“Hi my name is Dave, I Live in small town in Australia and for 6 years I have been living the nightmare that is GAD with PA and DEPRESSION. I, like you and alot of other people have tried everything, from group session, Psyc Visits, SSRI Anti Depresents, Benzo’s, you name it and I have tried it…

about 2 Weeks ago I finished saving up to purchase your program. I must say.. so far it seems to be going really well.. The Panic Attacks have stopped as i no longer fear the sensations, I still have a High Level of Anxitey from day to day but it seems that is decreasing and also the amount of sensation experienced at one time is also decreasing. Im VERY excited to think of what is ahead of me. So from the Bottom of my heart, I want to say THANK YOU, thanking you for taking the time to write the program and thank you for your support. I hope that in time I can post a recovery story for you here on you tube…

Many thanks,”

Dave

——

Our Linden Method Review found that this method treats a variety of different anxiety issues – including:

  • anxiety
  • panic attacks
  • phobias
  • OCD

Actually, you just need to know how to flip the switch to turn on your ability to relieve yourself from these attacks because your anxiety reduction ability is already pre-programed into you. Your body just forgot how to use it.

You’ll want to do your own Linden Method Review if you suffer from any of the above conditions. This method has worked for over 80,000 people, and it can easily work for you.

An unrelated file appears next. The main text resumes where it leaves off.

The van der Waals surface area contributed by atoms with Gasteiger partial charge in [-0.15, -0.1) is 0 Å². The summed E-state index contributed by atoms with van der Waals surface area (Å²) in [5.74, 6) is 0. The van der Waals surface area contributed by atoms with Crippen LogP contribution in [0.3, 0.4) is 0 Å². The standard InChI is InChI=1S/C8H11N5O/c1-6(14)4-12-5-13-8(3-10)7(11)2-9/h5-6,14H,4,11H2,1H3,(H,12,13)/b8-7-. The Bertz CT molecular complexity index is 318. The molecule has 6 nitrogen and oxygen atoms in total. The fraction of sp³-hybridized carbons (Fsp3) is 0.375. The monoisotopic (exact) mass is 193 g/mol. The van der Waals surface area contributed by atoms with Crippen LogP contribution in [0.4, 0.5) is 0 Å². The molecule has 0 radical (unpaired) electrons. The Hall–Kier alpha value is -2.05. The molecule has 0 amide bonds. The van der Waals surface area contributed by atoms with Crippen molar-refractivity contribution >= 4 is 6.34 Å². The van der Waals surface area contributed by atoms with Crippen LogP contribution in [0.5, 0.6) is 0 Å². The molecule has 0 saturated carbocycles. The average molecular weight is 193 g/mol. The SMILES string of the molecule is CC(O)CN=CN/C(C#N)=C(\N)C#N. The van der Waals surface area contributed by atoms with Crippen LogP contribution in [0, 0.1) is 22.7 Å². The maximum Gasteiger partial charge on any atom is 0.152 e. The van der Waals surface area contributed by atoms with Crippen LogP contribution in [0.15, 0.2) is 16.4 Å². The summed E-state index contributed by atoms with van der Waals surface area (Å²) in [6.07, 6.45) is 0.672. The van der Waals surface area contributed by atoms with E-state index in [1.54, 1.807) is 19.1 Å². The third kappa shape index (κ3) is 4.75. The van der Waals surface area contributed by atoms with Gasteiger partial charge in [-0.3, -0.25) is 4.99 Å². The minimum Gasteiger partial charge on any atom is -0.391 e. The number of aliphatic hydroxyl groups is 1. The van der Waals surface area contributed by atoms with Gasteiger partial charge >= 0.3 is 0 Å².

Click Here to Learn More About The Linden Method

Get Started Today! Here are only a few of the Life Changing Benefits You will be aware of:

• Preventing an anxiety attack or panic attack from starting
• Create a solid foundation for the future, on which anxiety and panic attacks simply can’t exist
• Create a sense of clarity, strength and happiness that will transfer across every aspect of your life
• Start your day without even considering how you feel or how your anxiety will effect you TODAY
• Rekindle your social and family life and become someone who is a pleasure to spend time with
• Get the second chance that you deserve
• Start afresh, free from panic attacks and anxiety
• Consider life stresses as challenges or never consider them at all
• Inspire others instead of being a burden to those you love
• Function normally again – no anxiety, no OCD, no phobias, No panic attacks

The Linden Method

Click Here to Learn More About The Linden Method

How to Overcome Shyness – Accidentally

If you’re shy, you’ve probably thought about this for years. Why are some people so outgoing and some (including you) so shy? And if you’re the shy one, you’re probably constantly wondering how to overcome shyness. I’ve got to tell you, I did it, but it wasn’t easy.

First I had to forget everything I knew about how I THOUGHT I could get over shyness and instead concentrate on the truth!

I found out that I wasn’t so shy – as I was being controlled by my emotions. That is the basic mistake of many shy people. It’s not that you’re shy, it’s that the emotions are taking over.

Here are some of the things I did wrong, can you relate to any of them?

  • Avoiding people because they make you feel shy
  • Avoid speaking in public – it just makes you too anxious
  • Not doing a lot of great fun things because you’re nervous or afraid.

If you do (or don’t do) these things, you are being controlled by your emotions. So how to overcome shyness boils down to recognizing when your emotions are in control, and then acting on THAT fact. Now, I’m NOT saying that you have to suppress your emotions, you just need to recognize when they are taking over – and at that point, you have a good chance of overcoming shyness.